Daniel conducted a series of interviews for the film, speaking with residents of rural communities that once bordered the plantations. He interviewed a young father whose infant daughter had died from an untreated illness just weeks earlier. The man said he and his family were homeless and lacked resources because a development project had destroyed their village.
“These people are victims to the most profitable cash crop in the world,” Daniel said.
Zoey Ryu ’20 used her funding to live in Incheon International Airport in South Korea for one week. She had traveled through the airport many times as a child. Alain de Botton’s book “A Week at the Airport” inspired her to see what living inside the airport would be like now that she was older.
Ryu, who grew up in the United States and South Korea, wrote: “Who was I in Korea? Did I even pass as Korean in Korea? The ‘never fully both, not enough for either’ and ‘too foreign there, too foreign here’ theme took over for a long time until … I came to reconcile both under the umbrella of ‘third-culture.’ The only sanctuary up until then was the airport, the physical embodiment of the ‘in-between.’”
Other students explored the United States for their writing projects.
Nick Sage ’20 drove 9,637 miles to “take a deeper, more personal look at America’s past.” He visited historically notable national landmarks, monuments, and other sites throughout the U.S.
Sage walked the length of the Edmund Pettus Bridge in Selma, Ala. In 1965, civil rights protestors were attacked on the bridge during a march from Selma to Montgomery. A week later, he visited Lee Circle in New Orleans, where a 16-foot-tall bronze statue of Confederate Gen. Robert E. Lee had been removed a month earlier. An empty 60-foot pedestal column remained.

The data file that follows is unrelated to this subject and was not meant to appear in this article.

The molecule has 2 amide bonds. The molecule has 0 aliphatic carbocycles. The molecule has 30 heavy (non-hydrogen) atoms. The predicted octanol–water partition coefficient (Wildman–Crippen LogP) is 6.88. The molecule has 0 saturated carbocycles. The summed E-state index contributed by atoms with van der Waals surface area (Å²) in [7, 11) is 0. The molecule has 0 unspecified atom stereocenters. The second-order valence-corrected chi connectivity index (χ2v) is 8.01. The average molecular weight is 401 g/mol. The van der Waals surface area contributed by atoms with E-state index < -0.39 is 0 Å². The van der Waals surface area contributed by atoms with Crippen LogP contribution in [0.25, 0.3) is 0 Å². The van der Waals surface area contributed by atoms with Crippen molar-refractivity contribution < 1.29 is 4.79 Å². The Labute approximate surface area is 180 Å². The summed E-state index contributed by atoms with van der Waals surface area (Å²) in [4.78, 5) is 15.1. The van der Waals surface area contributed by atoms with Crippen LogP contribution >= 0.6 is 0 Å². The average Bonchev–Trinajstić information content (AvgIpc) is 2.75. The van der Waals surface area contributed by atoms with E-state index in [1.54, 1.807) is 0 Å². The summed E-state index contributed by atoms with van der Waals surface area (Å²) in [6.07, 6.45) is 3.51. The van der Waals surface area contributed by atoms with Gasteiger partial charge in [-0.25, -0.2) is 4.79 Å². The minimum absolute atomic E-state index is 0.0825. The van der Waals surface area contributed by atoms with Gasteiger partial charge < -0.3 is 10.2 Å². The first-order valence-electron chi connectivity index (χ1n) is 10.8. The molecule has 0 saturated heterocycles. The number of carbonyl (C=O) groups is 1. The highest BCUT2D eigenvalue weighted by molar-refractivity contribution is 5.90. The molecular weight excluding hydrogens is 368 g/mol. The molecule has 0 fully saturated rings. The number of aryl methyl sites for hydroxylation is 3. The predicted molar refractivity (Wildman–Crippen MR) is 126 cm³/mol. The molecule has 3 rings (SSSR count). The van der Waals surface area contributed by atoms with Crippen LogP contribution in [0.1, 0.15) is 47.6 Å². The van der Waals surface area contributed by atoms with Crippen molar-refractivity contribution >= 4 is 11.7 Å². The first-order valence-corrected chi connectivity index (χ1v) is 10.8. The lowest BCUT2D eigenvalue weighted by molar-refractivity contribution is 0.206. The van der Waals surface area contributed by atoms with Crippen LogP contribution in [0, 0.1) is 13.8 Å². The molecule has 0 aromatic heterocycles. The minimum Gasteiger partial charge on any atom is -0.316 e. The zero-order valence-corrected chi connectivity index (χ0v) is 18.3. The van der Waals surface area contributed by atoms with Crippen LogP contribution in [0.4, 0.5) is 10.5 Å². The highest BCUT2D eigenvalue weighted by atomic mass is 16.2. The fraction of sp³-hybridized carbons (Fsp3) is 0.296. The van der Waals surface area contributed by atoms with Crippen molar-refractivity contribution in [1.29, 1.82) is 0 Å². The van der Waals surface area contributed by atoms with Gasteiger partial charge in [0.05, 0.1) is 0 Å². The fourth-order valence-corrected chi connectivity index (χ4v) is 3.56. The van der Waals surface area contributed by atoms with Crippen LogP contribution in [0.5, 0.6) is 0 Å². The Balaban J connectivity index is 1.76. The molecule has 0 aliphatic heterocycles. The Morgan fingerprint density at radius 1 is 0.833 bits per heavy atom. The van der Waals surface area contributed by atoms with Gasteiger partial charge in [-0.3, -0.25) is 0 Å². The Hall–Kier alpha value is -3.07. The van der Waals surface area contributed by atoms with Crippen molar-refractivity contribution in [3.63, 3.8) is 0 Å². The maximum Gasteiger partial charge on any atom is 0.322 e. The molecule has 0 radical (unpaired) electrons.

Gabe Gluskin-Braun ’20 also took a road trip. He drove through 20 states to visit skate parks and meet other skaters. His first stop was a concrete park on the banks of the Cuyahoga River in Cleveland. He ended the trip skating beneath the Highway 99 overpass in Seattle.
Although Gluskin-Braun had imagined writing short fiction, his pieces became vignettes or “long impressionistic poems.” He wasn’t pressured to stick to a rigid writing format, he said. His advisers encouraged him to write whatever came to mind.
Like Sage and Gluskin-Braun, Isaiah Tulanda ’20 traveled across the United States by car. He wanted to meet Americans with political and social perspectives different from his own. He visited such varied locations as the Brown v. Board of Education National Historic Site in Topeka, Kan.; houses of worship, including a Mormon temple in Salt Lake City; a gun show in Denver; and regional comedy clubs.
To learn more about the people he met, Tulanda came up with a list of questions, including “Who did you idolize or look up to when you were growing up and why?” and “What are some pressing issues facing your community?”
“I don’t think people can ever pop whatever bubble they live in, it’s human nature and it gives us a sense of security,” Tulanda wrote in his blog, Twolands Travels, “but I hope to expand my bubble to better understand and be cognizant of what this country encompasses.”